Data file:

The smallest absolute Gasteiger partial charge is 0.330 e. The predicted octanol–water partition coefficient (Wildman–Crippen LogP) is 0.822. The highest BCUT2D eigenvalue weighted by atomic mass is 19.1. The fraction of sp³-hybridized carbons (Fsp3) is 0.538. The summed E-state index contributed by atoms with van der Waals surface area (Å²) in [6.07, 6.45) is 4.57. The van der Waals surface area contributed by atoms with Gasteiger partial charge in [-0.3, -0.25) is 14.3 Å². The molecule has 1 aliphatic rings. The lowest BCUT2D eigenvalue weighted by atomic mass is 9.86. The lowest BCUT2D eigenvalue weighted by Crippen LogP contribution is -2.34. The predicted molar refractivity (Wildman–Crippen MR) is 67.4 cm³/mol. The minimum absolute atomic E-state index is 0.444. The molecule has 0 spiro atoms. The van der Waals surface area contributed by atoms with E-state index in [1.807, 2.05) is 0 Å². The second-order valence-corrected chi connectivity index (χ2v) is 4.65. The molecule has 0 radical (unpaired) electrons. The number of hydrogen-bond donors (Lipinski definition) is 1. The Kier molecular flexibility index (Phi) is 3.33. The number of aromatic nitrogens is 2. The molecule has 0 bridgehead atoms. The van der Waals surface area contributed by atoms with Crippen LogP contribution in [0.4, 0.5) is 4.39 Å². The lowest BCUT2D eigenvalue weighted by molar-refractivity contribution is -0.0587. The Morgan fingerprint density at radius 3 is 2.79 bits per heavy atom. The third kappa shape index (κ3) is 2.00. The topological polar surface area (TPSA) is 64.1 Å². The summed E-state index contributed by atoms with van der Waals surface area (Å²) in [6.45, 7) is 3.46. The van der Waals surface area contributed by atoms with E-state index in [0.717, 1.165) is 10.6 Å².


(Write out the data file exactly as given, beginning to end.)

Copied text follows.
The smallest absolute Gasteiger partial charge is 0.330 e. The predicted octanol–water partition coefficient (Wildman–Crippen LogP) is 0.822. The highest BCUT2D eigenvalue weighted by atomic mass is 19.1. The fraction of sp³-hybridized carbons (Fsp3) is 0.538. The summed E-state index contributed by atoms with van der Waals surface area (Å²) in [6.07, 6.45) is 4.57. The van der Waals surface area contributed by atoms with Gasteiger partial charge in [-0.3, -0.25) is 14.3 Å². The molecule has 1 aliphatic rings. The lowest BCUT2D eigenvalue weighted by atomic mass is 9.86. The lowest BCUT2D eigenvalue weighted by Crippen LogP contribution is -2.34. The predicted molar refractivity (Wildman–Crippen MR) is 67.4 cm³/mol. The minimum absolute atomic E-state index is 0.444. The molecule has 0 spiro atoms. The van der Waals surface area contributed by atoms with E-state index in [1.807, 2.05) is 0 Å². The second-order valence-corrected chi connectivity index (χ2v) is 4.65. The molecule has 0 radical (unpaired) electrons. The number of hydrogen-bond donors (Lipinski definition) is 1. The Kier molecular flexibility index (Phi) is 3.33. The number of aromatic nitrogens is 2. The molecule has 0 bridgehead atoms. The van der Waals surface area contributed by atoms with Crippen LogP contribution in [0.4, 0.5) is 4.39 Å². The lowest BCUT2D eigenvalue weighted by molar-refractivity contribution is -0.0587. The Morgan fingerprint density at radius 3 is 2.79 bits per heavy atom. The third kappa shape index (κ3) is 2.00. The topological polar surface area (TPSA) is 64.1 Å². The summed E-state index contributed by atoms with van der Waals surface area (Å²) in [6.45, 7) is 3.46. The van der Waals surface area contributed by atoms with E-state index in [0.717, 1.165) is 10.6 Å².